Restore the "Reflective glossiness" to 1.0. Then note  that by changing the "Reflection" color to  red,  it is subtracted from the color of sphere as a whole, leaving the balance of the surface a slight tint of cyan. Cyan is the secondary color which results from combining the two primary colors of blue and green. 


Within the context of the full rendering, the reflective highlight appears diminished and relocated to the bottom of the sphere. A light cyan color appears over the upper half of the sphere as a whole. Once again note that the conditions of the 3D model for the full rendering thus determine the degree to which the pure "Preview" sample is represented.


Restoring the reflection glossiness to "white" in the following three adjustments demonstrate the results of changing the value of "Reflective gloss"  0.0, 0.5, and 1.0 respectively:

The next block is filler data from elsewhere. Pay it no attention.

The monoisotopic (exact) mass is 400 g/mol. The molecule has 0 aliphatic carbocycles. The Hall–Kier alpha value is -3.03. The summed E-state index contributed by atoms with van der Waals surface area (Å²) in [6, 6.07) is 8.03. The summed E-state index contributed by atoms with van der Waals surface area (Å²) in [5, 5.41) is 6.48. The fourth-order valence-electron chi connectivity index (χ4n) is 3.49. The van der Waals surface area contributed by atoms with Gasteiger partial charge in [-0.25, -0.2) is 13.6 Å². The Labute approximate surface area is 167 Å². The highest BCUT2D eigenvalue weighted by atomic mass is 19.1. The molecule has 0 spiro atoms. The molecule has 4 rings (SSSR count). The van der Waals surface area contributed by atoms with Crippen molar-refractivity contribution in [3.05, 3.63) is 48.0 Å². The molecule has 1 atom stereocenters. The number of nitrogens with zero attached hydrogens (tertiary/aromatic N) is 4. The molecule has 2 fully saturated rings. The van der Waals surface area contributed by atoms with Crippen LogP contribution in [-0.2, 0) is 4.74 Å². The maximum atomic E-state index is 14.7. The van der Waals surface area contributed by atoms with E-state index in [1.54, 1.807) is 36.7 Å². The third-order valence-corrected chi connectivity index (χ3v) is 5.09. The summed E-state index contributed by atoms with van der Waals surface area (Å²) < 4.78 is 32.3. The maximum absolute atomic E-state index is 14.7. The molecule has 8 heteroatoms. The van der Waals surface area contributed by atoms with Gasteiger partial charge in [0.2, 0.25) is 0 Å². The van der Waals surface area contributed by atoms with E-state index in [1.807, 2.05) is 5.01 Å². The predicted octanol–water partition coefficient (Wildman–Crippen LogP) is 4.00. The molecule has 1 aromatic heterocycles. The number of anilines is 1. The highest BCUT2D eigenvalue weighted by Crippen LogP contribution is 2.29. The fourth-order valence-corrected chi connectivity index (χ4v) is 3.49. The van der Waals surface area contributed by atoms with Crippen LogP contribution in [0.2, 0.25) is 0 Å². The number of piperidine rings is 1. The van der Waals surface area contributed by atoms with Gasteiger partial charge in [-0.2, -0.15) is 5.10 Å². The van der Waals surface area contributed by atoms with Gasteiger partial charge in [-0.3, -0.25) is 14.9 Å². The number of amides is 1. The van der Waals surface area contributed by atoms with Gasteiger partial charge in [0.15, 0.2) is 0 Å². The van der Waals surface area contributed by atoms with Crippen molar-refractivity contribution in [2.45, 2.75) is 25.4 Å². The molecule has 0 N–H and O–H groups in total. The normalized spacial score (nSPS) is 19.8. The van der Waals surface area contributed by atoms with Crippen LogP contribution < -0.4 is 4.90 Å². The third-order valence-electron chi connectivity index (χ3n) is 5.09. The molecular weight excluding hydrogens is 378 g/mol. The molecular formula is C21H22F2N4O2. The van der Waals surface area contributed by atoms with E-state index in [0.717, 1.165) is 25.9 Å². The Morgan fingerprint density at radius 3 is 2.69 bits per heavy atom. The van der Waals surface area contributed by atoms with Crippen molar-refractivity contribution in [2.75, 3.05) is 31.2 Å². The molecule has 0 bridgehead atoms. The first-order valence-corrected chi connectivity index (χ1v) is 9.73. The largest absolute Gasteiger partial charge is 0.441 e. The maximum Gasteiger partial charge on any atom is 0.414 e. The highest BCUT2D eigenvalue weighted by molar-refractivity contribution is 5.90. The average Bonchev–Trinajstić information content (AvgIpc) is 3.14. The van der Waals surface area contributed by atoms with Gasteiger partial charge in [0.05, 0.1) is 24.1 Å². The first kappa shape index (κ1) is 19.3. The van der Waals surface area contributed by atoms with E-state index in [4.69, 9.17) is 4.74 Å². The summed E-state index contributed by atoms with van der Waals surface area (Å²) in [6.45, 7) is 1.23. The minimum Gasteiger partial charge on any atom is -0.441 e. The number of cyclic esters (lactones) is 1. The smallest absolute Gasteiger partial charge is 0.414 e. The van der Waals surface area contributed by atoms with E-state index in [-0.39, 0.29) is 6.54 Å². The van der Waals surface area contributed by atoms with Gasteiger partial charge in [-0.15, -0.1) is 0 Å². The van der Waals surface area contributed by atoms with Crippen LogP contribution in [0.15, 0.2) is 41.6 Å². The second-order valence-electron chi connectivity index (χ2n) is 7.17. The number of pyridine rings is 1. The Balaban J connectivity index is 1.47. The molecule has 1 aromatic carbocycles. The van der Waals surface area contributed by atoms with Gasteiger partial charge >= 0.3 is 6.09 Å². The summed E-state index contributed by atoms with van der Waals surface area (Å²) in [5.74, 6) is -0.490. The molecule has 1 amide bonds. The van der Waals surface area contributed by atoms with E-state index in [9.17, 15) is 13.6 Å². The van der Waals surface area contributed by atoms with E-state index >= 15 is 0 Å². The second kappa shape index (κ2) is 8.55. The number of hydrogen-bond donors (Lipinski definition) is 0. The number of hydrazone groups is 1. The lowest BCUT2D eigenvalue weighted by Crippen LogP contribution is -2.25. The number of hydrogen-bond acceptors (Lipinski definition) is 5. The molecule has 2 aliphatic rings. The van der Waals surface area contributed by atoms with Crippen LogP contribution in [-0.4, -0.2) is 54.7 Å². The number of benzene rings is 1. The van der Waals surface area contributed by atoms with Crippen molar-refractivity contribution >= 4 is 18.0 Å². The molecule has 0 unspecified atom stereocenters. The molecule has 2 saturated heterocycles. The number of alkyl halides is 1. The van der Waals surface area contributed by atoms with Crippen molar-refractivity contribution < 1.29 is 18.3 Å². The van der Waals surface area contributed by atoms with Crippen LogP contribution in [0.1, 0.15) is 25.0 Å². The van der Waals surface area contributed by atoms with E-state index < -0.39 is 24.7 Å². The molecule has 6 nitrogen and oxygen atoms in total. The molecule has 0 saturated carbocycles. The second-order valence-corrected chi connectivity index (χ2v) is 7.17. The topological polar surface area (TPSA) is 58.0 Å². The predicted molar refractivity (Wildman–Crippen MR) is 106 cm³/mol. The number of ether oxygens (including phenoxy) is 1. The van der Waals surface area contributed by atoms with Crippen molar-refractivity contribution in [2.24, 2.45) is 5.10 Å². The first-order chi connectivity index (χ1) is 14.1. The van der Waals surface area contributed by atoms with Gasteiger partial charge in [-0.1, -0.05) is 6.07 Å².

Within the context of the Rhino model, we get in parallel three alternative renderings of the sphere:


Note that the 3D modeling  context of the rendering appears to establish more distinctly the the preview renderings the differences between "Reflective glossiness" values of 0.0 and 0.5. 

9. The "Fresnel" parameter changes the strength for the reflection depending upon viewing angle. For example, when viewing a lake a  relatively low angle, the reflectivity is relatively high. However, when viewing it a greater angle, it decreases accordingly.  That is, the reflection is weaker as your viewing angle approaches the surface normal (the direction perpendicular to the surface), and is stronger as you approach an angle parallel to the surface.  The "Fresnel"  IOR (index of refraction) determines the level of the effect. That is, higher values indicate greater effects at lower viewing angles.